Castle Opening Times
  • Mon - Sun - 10.00am - 4.00pm

Estate History

Castle Opening Times
  • Mon - Sun - 10.00am - 4.00pm
Over 19 generations, the Stewarts and Murrays of Atholl have backed winners and losers, fallen in and out of political favour, won battles and lost them. They have almost all, in one way or another, left their mark on Blair Castle.
The story will take you from Mary, Queen of Scots to the Civil War, and from the Act of Union to the Jacobite cause and the disaster of Culloden, and from the Isle of Man to Queen Victoria’s love affair with the Scottish Highlands and her presentation of colours to the Atholl Highlanders.

1269 - 1713

Medieval Period

The earliest known part of the present castle dates from 1269 and is known as Comyn’s Tower. The original tower had an extension added to it by the 3rd Earl in 1530 to form a Great Hall (the present Dining Room) over a series of vaulted chambers below.

1714 - 1836

Georgian Period

In 1740 the 2nd Duke began his transformation of the medieval castle into a Georgian house that covered most of the foot print we see today. He employed Thomas Clayton to embellish the rooms with some of the finest plasterwork in Scotland and commissioned furniture for the rooms from Scotland’s best known cabinet makers.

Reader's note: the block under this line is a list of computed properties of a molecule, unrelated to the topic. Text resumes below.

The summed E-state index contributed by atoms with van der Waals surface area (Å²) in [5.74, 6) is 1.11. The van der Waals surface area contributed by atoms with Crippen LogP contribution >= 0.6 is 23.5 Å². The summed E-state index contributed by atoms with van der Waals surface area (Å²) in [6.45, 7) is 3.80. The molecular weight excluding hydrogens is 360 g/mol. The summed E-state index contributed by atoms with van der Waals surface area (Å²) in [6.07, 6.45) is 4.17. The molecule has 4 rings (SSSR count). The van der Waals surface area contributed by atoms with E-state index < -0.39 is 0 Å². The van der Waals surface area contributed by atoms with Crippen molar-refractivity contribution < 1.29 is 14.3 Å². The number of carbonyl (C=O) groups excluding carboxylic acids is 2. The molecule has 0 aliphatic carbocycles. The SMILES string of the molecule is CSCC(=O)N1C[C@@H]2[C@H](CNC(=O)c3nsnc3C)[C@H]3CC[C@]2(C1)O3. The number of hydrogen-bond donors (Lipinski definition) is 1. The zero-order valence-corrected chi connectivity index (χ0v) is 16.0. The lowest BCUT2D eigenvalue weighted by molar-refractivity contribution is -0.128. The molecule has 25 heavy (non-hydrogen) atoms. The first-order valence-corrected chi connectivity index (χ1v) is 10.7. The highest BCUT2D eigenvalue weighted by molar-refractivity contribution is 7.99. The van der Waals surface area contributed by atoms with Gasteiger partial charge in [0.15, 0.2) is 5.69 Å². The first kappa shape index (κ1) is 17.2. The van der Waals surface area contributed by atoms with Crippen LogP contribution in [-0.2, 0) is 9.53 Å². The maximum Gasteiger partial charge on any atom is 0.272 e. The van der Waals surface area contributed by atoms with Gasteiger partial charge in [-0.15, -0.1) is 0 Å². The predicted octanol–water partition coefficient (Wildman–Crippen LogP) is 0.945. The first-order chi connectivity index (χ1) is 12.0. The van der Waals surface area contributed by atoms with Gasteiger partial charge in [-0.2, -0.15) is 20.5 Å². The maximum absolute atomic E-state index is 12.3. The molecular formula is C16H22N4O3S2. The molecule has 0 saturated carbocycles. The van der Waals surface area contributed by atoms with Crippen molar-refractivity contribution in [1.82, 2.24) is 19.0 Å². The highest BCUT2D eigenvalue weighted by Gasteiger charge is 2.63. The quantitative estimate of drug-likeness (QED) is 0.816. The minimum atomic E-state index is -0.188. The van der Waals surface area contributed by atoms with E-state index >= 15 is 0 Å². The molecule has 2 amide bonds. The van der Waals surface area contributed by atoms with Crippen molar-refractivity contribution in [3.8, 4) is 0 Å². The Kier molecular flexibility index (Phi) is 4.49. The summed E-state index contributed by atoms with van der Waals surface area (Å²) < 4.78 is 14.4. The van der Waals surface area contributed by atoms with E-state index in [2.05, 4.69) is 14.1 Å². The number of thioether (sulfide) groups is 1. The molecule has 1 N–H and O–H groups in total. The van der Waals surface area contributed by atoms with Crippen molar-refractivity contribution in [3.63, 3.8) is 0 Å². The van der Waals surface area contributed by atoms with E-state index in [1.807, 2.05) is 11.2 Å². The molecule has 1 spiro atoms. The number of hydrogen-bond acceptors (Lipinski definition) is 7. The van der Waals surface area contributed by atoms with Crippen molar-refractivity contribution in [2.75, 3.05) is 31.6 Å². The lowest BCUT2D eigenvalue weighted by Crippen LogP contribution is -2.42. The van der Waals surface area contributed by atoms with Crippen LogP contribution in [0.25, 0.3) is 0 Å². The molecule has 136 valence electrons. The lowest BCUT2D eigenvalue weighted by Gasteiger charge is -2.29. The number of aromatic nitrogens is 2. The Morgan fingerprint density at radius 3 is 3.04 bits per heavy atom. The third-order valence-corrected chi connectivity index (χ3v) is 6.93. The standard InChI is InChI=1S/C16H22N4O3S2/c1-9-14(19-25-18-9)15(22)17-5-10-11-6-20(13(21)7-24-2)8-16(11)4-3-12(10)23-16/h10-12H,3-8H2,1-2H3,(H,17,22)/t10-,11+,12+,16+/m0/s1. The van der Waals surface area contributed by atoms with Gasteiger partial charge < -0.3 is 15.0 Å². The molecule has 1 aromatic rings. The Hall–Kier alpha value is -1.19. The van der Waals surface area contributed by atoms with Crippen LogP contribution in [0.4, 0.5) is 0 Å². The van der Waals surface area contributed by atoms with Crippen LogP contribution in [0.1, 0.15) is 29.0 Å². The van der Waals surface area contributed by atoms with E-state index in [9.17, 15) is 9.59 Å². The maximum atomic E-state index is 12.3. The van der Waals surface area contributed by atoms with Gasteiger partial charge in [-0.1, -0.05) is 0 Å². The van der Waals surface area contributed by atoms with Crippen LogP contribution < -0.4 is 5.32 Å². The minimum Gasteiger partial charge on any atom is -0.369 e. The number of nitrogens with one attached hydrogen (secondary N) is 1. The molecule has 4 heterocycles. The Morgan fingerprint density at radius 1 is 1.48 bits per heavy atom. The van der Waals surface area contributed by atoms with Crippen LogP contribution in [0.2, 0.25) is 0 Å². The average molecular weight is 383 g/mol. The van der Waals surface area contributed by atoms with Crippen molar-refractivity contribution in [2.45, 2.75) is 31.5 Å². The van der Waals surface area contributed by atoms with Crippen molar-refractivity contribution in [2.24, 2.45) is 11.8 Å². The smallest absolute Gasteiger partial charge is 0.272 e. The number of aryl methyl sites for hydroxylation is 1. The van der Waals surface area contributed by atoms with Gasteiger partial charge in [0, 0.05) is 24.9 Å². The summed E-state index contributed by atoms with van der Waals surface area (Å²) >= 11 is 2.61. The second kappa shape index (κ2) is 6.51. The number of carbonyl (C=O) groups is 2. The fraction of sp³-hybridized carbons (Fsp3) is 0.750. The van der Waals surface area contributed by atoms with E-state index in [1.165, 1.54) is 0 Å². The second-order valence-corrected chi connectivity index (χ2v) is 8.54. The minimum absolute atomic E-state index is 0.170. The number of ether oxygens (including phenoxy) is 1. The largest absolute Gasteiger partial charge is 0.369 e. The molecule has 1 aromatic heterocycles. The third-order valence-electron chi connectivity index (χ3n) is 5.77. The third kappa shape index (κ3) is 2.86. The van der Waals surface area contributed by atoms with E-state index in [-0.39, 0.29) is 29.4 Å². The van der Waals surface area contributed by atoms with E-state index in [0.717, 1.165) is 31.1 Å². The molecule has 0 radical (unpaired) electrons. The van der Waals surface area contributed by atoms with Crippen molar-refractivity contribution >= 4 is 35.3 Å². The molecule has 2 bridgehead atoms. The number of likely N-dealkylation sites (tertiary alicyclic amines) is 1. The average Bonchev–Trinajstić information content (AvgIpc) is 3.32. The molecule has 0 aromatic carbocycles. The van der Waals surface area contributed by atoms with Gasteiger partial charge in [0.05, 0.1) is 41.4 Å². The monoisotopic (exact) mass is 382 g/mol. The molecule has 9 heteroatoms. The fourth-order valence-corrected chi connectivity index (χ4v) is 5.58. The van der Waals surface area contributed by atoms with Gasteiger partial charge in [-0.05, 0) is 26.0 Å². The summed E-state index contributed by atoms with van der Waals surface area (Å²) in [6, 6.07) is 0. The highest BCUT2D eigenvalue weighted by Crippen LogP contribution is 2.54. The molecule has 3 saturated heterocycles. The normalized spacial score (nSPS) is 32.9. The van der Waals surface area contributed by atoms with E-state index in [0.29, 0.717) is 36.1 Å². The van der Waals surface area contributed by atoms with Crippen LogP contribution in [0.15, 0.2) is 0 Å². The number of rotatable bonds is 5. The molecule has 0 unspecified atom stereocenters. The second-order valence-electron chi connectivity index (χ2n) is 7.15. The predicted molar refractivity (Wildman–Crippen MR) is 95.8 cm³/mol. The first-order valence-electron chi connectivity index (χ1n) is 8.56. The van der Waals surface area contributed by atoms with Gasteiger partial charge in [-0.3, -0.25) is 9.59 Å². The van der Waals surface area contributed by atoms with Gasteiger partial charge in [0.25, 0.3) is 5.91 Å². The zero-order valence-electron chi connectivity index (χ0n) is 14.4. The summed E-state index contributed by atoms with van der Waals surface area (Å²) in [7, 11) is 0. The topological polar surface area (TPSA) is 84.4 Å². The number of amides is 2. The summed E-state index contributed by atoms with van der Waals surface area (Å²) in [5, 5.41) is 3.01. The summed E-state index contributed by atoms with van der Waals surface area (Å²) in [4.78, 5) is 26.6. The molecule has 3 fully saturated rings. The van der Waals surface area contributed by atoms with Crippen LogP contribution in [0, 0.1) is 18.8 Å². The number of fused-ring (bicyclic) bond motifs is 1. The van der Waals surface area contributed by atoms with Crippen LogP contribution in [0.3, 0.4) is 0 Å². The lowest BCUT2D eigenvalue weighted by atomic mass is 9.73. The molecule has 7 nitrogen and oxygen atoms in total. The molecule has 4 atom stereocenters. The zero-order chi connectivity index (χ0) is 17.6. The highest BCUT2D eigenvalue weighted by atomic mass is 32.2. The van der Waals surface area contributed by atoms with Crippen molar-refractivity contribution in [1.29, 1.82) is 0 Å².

1837 - 1901

Victorian Period

Following the growing popularity of Scottish Baronial architecture, the 7th Duke commissioned the Edinburgh architects David Bryce and William Burne to remodel the exterior of the castle in the 1860s/70s.

Crenallations and turrets removed during the Georgian period were reinstated, a new entrance hall was erected and a ballroom added. New gates were installed and the latest services including bathrooms, telephones and gas were introduced for the first time.

During the Great War the castle was used as an auxiliary hospital and from 1922 the family found it more convenient to live in the private apartments.

1902 - Present Day

Millennial Period

For the new Millennium, architects Jamie Troughton and Hugh Broughton constructed a new exhibition hall known as the Banvie Hall. In addition, the 1908 hydroelectric scheme was reinstated, providing power for the castle.


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